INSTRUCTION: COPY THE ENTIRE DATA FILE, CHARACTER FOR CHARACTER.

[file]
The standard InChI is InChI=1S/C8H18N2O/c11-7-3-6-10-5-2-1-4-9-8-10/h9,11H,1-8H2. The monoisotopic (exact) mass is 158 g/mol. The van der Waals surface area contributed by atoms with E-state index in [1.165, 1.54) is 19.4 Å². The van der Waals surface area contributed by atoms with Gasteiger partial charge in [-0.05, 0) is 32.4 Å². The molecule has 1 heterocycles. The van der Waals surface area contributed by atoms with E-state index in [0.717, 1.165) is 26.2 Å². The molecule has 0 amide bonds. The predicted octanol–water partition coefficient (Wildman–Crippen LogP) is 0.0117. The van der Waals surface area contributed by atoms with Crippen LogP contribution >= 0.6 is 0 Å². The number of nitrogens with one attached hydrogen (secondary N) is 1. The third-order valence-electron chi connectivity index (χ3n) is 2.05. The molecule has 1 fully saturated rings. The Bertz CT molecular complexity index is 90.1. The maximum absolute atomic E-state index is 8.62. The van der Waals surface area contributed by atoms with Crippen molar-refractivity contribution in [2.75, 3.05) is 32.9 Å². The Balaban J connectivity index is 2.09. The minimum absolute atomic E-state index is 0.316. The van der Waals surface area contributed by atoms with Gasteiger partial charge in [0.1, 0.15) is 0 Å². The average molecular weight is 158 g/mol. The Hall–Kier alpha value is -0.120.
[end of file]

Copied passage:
The standard InChI is InChI=1S/C8H18N2O/c11-7-3-6-10-5-2-1-4-9-8-10/h9,11H,1-8H2. The monoisotopic (exact) mass is 158 g/mol. The van der Waals surface area contributed by atoms with E-state index in [1.165, 1.54) is 19.4 Å². The van der Waals surface area contributed by atoms with Gasteiger partial charge in [-0.05, 0) is 32.4 Å². The molecule has 1 heterocycles. The van der Waals surface area contributed by atoms with E-state index in [0.717, 1.165) is 26.2 Å². The molecule has 0 amide bonds. The predicted octanol–water partition coefficient (Wildman–Crippen LogP) is 0.0117. The van der Waals surface area contributed by atoms with Crippen LogP contribution >= 0.6 is 0 Å². The number of nitrogens with one attached hydrogen (secondary N) is 1. The third-order valence-electron chi connectivity index (χ3n) is 2.05. The molecule has 1 fully saturated rings. The Bertz CT molecular complexity index is 90.1. The maximum absolute atomic E-state index is 8.62. The van der Waals surface area contributed by atoms with Crippen molar-refractivity contribution in [2.75, 3.05) is 32.9 Å². The Balaban J connectivity index is 2.09. The minimum absolute atomic E-state index is 0.316. The van der Waals surface area contributed by atoms with Gasteiger partial charge in [0.1, 0.15) is 0 Å². The average molecular weight is 158 g/mol. The Hall–Kier alpha value is -0.120.